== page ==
Why Investors Should Monitor Geopolitical Risks
Localized geopolitical risks like the tension in the Middle East are unlikely to cause substantial damage to the markets in the long run, though they could bolster oil prices in the short term.
While North Korea and South Korea (EWY) have initiated talks recently, North Korea’s nuclear ambitions mean that tensions will always remain in the region despite temporary overtures of peace from both sides.
The biggest political risk to markets could arise from a trade war that has been playing out ever since Donald Trump came to power.
The S&P 500 Index plunged 4.6% during the first four trading days of February, while the Dow Jones Industrial Average and the NASDAQ Composite Index dipped 4.7% and 4.0%, respectively.
The repeal of the tax deduction for high medical expenses may reduce the number of taxpayers opting for costly medical technologies and services.
The tax reform bills passed by the US House and Senate reduce the corporate tax rate from 35.0% to 20.0%. According to Credit Suisse, healthcare companies pay corporate taxes as high as 30.2%.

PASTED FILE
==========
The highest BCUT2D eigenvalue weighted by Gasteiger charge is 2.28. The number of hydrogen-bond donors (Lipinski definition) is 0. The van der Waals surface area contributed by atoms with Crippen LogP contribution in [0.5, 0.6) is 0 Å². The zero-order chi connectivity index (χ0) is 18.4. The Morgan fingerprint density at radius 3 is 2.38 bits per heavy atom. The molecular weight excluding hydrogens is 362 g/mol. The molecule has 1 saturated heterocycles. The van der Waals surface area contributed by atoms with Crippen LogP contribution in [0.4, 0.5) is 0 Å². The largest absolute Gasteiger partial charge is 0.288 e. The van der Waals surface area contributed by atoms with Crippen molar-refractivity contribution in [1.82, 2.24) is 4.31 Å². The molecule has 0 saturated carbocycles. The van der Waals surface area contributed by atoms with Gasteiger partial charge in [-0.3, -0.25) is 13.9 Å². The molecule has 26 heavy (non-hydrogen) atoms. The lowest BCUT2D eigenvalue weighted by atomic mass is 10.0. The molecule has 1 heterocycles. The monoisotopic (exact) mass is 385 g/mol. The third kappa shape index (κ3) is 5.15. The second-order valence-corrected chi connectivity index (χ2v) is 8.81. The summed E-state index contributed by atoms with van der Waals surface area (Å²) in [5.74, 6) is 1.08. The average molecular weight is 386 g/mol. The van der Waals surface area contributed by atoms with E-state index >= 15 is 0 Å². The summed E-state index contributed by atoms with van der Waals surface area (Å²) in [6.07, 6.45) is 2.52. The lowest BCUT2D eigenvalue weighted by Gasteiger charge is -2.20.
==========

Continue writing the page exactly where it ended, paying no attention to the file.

As part of President Trump’s extended trip to Asia, he plans to visit China on November 8. Notably, China’s trade data is expected on the same day.
In the last week of September 2017, Donald Trump’s administration released a comprehensive synopsis of proposed changes to the tax code.
China manufactures only 13% of the world’s ICs. The nation imports more than $200 billion in chips annually, which created an estimated annual trade deficit of $150 billion in 2014.
In January 2017, the President’s Council of Advisors on Science and Technology published a report that called for the government to protect US companies’ leadership positions.